We recently received a copy of a Netex-commissioned white paper called "The Death of the WAN Optimization Hardware Appliance: R.I.P." The paper, by a firm curiously named Dragon Slayer Consulting, predicts that WAN optimization hardware will soon be as obsolete as the buggy whip because virtualized server appliances will render it moot. We believe this prediction is wrong. Here's why.
WAN optimization is unlike other functions that can chug along just as well in a virtual as in an actual appliance. Successful virtualization is predicated upon the assumption that the software running on the virtual appliance will consume a fraction of the allotted processing power. A mix of applications accessed by a mix of users creates a wide range of CPU utilizations, with low average utilization. Virtualization leverages the low average and wide distribution to run the same processes in few machines. However, the efficiency benefit must be significant enough to outweigh virtualization's overhead tax. Therefore successful virtualization needs an appropriate mix of applications.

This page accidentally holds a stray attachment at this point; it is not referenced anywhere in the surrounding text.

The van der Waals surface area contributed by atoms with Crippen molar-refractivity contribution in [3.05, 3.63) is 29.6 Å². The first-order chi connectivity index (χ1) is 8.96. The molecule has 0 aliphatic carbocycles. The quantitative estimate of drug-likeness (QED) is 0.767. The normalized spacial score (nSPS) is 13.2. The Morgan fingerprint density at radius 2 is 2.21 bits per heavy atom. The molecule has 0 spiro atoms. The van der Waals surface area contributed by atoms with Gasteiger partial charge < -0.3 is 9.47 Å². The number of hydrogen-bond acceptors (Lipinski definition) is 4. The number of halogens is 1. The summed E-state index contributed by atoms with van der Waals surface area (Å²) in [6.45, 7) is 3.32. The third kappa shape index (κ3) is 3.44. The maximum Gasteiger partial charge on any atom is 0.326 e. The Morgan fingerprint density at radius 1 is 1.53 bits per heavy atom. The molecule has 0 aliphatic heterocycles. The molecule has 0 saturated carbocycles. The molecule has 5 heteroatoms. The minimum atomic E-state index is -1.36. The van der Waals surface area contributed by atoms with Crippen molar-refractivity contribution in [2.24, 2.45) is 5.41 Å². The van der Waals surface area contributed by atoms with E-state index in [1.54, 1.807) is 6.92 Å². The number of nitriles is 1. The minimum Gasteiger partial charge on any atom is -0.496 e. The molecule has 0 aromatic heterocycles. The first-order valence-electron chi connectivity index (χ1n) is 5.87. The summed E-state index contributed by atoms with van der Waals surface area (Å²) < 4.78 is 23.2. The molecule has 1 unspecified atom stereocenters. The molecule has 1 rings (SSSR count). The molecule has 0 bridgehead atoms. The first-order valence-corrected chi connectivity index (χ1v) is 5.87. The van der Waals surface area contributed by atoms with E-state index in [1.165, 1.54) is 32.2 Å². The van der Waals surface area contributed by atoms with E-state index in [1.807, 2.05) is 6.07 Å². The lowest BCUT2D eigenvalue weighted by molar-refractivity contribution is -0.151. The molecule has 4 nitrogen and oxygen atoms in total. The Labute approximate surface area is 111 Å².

WAN optimization, on the other hand, runs few processes which are very CPU intensive. This is particularly the case with network layer functions that must operate at 100 Mbps or often 1 Gbps. When this happens in a virtual server environment, performance takes such a nosedive that virtualization loses its attractiveness.
Of course virtual WAN optimization will work if there is very little traffic to process. But an enterprise cannot take the risk that the WAN circuit utilization will always remain low. How will you deal with serious traffic loads? If you never have much traffic, then why are you paying for a big WAN circuit in the first place? The router runs on hardware that must keep up with the WAN bandwidth. WAN optimization is the next thing in the path, and it must perform more functions than a router--at the same bandwidth!
Thus, we predict that WAN optimization appliances will continue to be a common sight in the networking landscape, and we do not expect to be placing flowers at on the WAN optimization appliance's grave any time soon.